We have written here before about the uprising of streaming service Twitch, which although originally aimed at the online gaming and e-sports market, has since branched out in to all sorts of arenas such as "reaction" videos, TV highlights, and vlogging.
It has not had much of a share in the giant e-sports market in China, which is home to some of the most successful professional gamers in the world who have armies of loyal followers subscribing to their streams and buying their merchandise. However, when local Chinese streaming and broadcasting services failed to gain any rights to show the recent e-sports segments of the Asian Games in Jakarta, Twitch's Chinese following grew exponentially.
It seems as though the Chinese censorships regime's response to that unexpected and sudden growth has been to block access to Twitch entirely from within China. It is not understood why Twitch has been blocked, though it has been reported that China often effects these types of bans pre-emptively, to protect the economic interests of Chinese competitors.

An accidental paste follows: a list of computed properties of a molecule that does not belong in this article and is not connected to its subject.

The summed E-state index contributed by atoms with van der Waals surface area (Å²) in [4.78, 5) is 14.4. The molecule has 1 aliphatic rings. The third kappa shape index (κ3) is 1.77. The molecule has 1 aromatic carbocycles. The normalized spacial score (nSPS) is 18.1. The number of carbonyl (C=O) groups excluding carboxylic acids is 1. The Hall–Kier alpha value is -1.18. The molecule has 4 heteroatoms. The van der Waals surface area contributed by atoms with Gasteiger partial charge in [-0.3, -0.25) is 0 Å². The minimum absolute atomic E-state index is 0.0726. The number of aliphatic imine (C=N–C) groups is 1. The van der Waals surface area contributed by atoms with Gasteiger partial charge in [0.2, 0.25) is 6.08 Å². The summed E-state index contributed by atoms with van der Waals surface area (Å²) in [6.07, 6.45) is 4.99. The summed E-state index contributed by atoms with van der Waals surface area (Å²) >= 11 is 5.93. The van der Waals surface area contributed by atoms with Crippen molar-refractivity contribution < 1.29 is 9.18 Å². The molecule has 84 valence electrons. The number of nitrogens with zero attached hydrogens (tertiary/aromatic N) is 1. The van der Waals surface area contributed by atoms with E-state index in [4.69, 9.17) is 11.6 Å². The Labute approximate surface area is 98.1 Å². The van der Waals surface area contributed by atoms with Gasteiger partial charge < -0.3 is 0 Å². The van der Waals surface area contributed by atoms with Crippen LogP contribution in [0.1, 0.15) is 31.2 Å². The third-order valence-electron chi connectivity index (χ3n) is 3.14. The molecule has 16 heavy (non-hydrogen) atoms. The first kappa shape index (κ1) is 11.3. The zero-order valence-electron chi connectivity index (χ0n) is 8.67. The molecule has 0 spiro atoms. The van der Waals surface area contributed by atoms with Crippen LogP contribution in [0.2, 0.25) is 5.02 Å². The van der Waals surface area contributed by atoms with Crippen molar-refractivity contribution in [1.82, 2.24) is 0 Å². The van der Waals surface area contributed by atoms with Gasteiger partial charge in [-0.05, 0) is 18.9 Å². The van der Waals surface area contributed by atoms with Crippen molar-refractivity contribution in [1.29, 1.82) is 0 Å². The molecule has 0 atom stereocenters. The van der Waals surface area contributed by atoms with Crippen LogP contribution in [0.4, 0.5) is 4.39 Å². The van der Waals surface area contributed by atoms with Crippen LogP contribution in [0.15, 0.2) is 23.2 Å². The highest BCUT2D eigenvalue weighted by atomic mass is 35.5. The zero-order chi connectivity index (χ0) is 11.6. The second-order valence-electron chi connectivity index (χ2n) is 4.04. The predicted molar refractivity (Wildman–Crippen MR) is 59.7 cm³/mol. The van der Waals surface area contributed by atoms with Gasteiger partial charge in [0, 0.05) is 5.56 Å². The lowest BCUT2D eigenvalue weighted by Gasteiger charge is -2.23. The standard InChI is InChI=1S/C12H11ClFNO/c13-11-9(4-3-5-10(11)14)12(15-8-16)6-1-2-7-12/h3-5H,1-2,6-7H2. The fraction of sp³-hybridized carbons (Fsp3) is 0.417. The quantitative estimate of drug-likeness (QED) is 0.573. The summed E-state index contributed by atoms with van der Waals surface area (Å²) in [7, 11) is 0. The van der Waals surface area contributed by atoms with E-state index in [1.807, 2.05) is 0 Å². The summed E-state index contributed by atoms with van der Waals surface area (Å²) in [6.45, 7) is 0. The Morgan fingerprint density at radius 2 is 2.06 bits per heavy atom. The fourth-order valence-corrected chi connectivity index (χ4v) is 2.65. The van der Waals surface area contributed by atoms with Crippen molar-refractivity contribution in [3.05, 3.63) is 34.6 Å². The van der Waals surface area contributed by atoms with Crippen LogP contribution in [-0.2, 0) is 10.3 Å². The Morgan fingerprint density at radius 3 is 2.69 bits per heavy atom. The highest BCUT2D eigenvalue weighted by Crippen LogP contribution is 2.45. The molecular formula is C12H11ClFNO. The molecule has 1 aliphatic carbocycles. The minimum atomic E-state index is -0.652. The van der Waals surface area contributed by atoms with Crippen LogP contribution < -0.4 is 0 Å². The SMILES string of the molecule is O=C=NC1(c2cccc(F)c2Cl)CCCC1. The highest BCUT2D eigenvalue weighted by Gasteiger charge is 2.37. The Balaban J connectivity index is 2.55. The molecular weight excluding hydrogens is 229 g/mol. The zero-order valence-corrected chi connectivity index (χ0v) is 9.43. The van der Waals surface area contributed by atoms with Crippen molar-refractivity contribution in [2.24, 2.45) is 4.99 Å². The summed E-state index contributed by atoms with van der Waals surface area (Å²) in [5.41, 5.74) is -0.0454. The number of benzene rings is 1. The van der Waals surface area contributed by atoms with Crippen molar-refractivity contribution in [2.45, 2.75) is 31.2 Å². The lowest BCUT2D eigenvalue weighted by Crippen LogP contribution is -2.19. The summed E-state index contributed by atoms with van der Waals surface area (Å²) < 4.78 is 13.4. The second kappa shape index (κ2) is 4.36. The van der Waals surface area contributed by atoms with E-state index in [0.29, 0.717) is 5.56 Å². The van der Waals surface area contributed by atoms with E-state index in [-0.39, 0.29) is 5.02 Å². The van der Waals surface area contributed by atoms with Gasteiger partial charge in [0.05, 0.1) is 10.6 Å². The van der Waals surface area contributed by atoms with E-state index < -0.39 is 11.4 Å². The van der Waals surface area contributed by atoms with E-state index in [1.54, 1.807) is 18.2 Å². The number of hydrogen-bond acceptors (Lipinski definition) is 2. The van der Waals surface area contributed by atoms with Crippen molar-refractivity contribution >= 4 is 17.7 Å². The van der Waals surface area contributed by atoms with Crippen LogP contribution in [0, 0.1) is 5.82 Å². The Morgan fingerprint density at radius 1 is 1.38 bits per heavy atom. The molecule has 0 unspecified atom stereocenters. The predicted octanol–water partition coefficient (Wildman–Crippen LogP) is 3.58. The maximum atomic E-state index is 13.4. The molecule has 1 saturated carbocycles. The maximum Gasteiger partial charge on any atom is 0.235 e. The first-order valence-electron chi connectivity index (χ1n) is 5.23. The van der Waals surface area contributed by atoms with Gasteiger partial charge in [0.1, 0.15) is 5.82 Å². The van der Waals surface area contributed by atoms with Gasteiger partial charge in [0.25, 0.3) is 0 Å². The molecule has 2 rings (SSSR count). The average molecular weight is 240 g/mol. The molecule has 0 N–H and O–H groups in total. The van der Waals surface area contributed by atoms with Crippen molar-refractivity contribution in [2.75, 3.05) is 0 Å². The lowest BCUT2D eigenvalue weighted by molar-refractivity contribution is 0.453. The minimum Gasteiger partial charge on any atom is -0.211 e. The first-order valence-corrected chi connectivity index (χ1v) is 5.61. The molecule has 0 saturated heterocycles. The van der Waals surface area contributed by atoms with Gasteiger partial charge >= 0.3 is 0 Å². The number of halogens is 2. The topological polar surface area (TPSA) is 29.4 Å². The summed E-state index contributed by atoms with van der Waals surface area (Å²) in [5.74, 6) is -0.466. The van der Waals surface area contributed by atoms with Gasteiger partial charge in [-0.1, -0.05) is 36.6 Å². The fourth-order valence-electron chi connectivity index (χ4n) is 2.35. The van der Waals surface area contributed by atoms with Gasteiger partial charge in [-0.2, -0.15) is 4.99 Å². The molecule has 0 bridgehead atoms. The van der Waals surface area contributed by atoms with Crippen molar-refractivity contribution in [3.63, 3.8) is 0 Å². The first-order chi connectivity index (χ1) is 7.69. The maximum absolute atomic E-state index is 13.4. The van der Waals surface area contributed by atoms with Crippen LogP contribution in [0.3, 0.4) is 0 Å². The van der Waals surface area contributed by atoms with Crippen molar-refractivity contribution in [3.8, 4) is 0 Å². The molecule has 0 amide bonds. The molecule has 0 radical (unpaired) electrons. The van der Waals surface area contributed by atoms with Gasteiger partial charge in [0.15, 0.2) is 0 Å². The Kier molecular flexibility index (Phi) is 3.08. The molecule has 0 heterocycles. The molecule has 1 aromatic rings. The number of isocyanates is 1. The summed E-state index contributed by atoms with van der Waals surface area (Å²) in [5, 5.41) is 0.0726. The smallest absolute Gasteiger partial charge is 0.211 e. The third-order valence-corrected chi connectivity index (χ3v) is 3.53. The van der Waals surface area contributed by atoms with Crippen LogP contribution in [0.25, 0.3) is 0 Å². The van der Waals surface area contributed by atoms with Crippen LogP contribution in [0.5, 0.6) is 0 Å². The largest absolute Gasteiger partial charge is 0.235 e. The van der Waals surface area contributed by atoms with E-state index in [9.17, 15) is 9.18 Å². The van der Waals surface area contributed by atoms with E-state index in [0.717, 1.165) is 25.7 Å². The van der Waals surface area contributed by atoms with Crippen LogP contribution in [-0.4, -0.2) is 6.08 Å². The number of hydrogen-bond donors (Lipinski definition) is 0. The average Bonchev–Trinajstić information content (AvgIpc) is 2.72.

YouTube is subject to a similar block in China, as are Amazon, Google, and Facebook. While many companies may decry being blocked in the second largest territory in the world, Twitch may actually see this as a meaningful acknowledgment that it has at last joined the digital elite.
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